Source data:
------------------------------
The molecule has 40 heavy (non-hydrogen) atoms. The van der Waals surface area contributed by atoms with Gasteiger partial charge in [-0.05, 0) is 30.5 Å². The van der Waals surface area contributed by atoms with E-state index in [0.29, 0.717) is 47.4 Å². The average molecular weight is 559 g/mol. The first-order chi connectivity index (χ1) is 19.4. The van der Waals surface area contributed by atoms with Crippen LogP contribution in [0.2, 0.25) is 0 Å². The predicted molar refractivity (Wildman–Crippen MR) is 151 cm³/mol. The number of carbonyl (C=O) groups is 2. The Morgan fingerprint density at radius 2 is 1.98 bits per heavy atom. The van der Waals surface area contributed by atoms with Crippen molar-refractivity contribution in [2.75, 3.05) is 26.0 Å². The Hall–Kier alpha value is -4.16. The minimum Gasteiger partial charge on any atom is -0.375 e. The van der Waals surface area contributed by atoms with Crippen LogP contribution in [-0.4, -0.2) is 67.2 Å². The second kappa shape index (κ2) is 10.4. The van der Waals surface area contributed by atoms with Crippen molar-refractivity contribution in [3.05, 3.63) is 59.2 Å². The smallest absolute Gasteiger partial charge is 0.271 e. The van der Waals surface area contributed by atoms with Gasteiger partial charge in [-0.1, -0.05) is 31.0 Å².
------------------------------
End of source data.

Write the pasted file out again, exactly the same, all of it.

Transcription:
The molecule has 40 heavy (non-hydrogen) atoms. The van der Waals surface area contributed by atoms with Gasteiger partial charge in [-0.05, 0) is 30.5 Å². The van der Waals surface area contributed by atoms with E-state index in [0.29, 0.717) is 47.4 Å². The average molecular weight is 559 g/mol. The first-order chi connectivity index (χ1) is 19.4. The van der Waals surface area contributed by atoms with Crippen LogP contribution in [0.2, 0.25) is 0 Å². The predicted molar refractivity (Wildman–Crippen MR) is 151 cm³/mol. The number of carbonyl (C=O) groups is 2. The Morgan fingerprint density at radius 2 is 1.98 bits per heavy atom. The van der Waals surface area contributed by atoms with Crippen molar-refractivity contribution in [2.75, 3.05) is 26.0 Å². The Hall–Kier alpha value is -4.16. The minimum Gasteiger partial charge on any atom is -0.375 e. The van der Waals surface area contributed by atoms with Crippen LogP contribution in [-0.4, -0.2) is 67.2 Å². The second kappa shape index (κ2) is 10.4. The van der Waals surface area contributed by atoms with Crippen molar-refractivity contribution in [3.05, 3.63) is 59.2 Å². The smallest absolute Gasteiger partial charge is 0.271 e. The van der Waals surface area contributed by atoms with Gasteiger partial charge in [-0.1, -0.05) is 31.0 Å².